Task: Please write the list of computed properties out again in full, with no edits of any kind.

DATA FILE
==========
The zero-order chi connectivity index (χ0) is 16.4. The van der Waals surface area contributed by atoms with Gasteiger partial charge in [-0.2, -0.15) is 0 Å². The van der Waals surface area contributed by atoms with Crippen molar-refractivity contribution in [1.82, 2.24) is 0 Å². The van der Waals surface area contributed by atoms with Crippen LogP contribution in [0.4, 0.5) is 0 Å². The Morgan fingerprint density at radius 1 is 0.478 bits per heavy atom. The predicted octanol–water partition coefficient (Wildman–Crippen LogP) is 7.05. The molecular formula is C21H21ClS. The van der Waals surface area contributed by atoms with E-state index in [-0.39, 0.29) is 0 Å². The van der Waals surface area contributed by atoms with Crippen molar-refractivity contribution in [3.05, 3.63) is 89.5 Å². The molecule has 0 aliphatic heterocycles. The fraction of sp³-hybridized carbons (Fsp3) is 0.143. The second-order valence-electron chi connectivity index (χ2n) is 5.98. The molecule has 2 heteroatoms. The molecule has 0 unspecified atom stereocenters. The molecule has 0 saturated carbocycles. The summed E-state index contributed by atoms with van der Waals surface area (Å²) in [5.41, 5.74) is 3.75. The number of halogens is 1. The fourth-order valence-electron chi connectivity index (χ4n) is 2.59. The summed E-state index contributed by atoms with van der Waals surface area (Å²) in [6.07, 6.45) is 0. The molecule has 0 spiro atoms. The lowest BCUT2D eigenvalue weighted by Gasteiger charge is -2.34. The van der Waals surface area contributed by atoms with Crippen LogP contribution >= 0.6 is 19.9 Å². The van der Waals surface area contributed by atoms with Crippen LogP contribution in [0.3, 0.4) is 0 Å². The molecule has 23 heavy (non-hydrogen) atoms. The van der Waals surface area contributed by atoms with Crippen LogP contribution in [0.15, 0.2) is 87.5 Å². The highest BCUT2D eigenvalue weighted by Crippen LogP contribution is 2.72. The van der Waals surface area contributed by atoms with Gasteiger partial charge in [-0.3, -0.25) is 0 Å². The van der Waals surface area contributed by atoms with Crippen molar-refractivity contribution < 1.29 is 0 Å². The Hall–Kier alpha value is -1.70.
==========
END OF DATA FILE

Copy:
The zero-order chi connectivity index (χ0) is 16.4. The van der Waals surface area contributed by atoms with Gasteiger partial charge in [-0.2, -0.15) is 0 Å². The van der Waals surface area contributed by atoms with Crippen molar-refractivity contribution in [1.82, 2.24) is 0 Å². The van der Waals surface area contributed by atoms with Crippen LogP contribution in [0.4, 0.5) is 0 Å². The Morgan fingerprint density at radius 1 is 0.478 bits per heavy atom. The predicted octanol–water partition coefficient (Wildman–Crippen LogP) is 7.05. The molecular formula is C21H21ClS. The van der Waals surface area contributed by atoms with E-state index in [-0.39, 0.29) is 0 Å². The van der Waals surface area contributed by atoms with Crippen molar-refractivity contribution in [3.05, 3.63) is 89.5 Å². The molecule has 0 aliphatic heterocycles. The fraction of sp³-hybridized carbons (Fsp3) is 0.143. The second-order valence-electron chi connectivity index (χ2n) is 5.98. The molecule has 2 heteroatoms. The molecule has 0 unspecified atom stereocenters. The molecule has 0 saturated carbocycles. The summed E-state index contributed by atoms with van der Waals surface area (Å²) in [5.41, 5.74) is 3.75. The number of halogens is 1. The fourth-order valence-electron chi connectivity index (χ4n) is 2.59. The summed E-state index contributed by atoms with van der Waals surface area (Å²) in [6.07, 6.45) is 0. The molecule has 0 spiro atoms. The lowest BCUT2D eigenvalue weighted by Gasteiger charge is -2.34. The van der Waals surface area contributed by atoms with Crippen LogP contribution >= 0.6 is 19.9 Å². The van der Waals surface area contributed by atoms with Crippen LogP contribution in [0.3, 0.4) is 0 Å². The molecule has 23 heavy (non-hydrogen) atoms. The van der Waals surface area contributed by atoms with Crippen LogP contribution in [0.15, 0.2) is 87.5 Å². The highest BCUT2D eigenvalue weighted by Crippen LogP contribution is 2.72. The van der Waals surface area contributed by atoms with Gasteiger partial charge in [-0.3, -0.25) is 0 Å². The van der Waals surface area contributed by atoms with Crippen molar-refractivity contribution < 1.29 is 0 Å². The Hall–Kier alpha value is -1.70.